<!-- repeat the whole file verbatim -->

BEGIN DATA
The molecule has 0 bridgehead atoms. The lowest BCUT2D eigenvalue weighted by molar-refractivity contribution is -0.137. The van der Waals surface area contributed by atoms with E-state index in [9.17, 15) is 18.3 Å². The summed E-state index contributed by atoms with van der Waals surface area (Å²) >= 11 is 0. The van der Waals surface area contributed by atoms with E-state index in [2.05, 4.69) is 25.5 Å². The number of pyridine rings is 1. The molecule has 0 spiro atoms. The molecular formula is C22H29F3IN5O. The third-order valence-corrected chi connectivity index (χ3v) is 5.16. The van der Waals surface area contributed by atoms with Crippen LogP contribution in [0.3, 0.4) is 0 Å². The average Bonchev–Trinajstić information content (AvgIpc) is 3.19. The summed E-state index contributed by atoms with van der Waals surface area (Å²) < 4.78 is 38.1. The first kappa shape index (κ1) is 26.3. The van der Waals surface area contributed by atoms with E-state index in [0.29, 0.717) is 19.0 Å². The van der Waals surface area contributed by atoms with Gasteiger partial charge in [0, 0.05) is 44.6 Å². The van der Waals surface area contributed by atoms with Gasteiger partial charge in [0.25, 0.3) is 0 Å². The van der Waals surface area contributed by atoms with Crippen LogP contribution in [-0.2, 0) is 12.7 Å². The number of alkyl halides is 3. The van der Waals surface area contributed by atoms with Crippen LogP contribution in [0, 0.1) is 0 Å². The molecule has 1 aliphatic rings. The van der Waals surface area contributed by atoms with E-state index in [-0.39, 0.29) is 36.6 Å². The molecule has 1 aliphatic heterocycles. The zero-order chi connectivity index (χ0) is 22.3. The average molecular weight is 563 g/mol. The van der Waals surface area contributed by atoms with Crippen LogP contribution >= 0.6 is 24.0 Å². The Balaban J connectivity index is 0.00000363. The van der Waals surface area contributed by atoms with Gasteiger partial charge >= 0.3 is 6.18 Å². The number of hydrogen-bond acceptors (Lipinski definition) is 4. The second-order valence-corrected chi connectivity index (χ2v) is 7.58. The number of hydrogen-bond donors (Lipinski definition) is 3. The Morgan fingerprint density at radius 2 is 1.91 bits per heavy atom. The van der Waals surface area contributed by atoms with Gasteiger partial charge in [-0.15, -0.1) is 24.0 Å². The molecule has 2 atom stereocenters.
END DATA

The molecule has 0 bridgehead atoms. The lowest BCUT2D eigenvalue weighted by molar-refractivity contribution is -0.137. The van der Waals surface area contributed by atoms with E-state index in [9.17, 15) is 18.3 Å². The summed E-state index contributed by atoms with van der Waals surface area (Å²) >= 11 is 0. The van der Waals surface area contributed by atoms with E-state index in [2.05, 4.69) is 25.5 Å². The number of pyridine rings is 1. The molecule has 0 spiro atoms. The molecular formula is C22H29F3IN5O. The third-order valence-corrected chi connectivity index (χ3v) is 5.16. The van der Waals surface area contributed by atoms with Crippen LogP contribution in [0.3, 0.4) is 0 Å². The average Bonchev–Trinajstić information content (AvgIpc) is 3.19. The summed E-state index contributed by atoms with van der Waals surface area (Å²) < 4.78 is 38.1. The first kappa shape index (κ1) is 26.3. The van der Waals surface area contributed by atoms with E-state index in [0.29, 0.717) is 19.0 Å². The van der Waals surface area contributed by atoms with Gasteiger partial charge in [0, 0.05) is 44.6 Å². The van der Waals surface area contributed by atoms with Gasteiger partial charge in [0.25, 0.3) is 0 Å². The van der Waals surface area contributed by atoms with Crippen LogP contribution in [-0.2, 0) is 12.7 Å². The number of alkyl halides is 3. The van der Waals surface area contributed by atoms with Crippen LogP contribution in [0, 0.1) is 0 Å². The molecule has 1 aliphatic rings. The van der Waals surface area contributed by atoms with E-state index in [-0.39, 0.29) is 36.6 Å². The molecule has 1 aliphatic heterocycles. The zero-order chi connectivity index (χ0) is 22.3. The average molecular weight is 563 g/mol. The van der Waals surface area contributed by atoms with Crippen LogP contribution >= 0.6 is 24.0 Å². The Balaban J connectivity index is 0.00000363. The van der Waals surface area contributed by atoms with Gasteiger partial charge >= 0.3 is 6.18 Å². The number of hydrogen-bond acceptors (Lipinski definition) is 4. The second-order valence-corrected chi connectivity index (χ2v) is 7.58. The number of hydrogen-bond donors (Lipinski definition) is 3. The Morgan fingerprint density at radius 2 is 1.91 bits per heavy atom. The van der Waals surface area contributed by atoms with Gasteiger partial charge in [-0.15, -0.1) is 24.0 Å². The molecule has 2 atom stereocenters.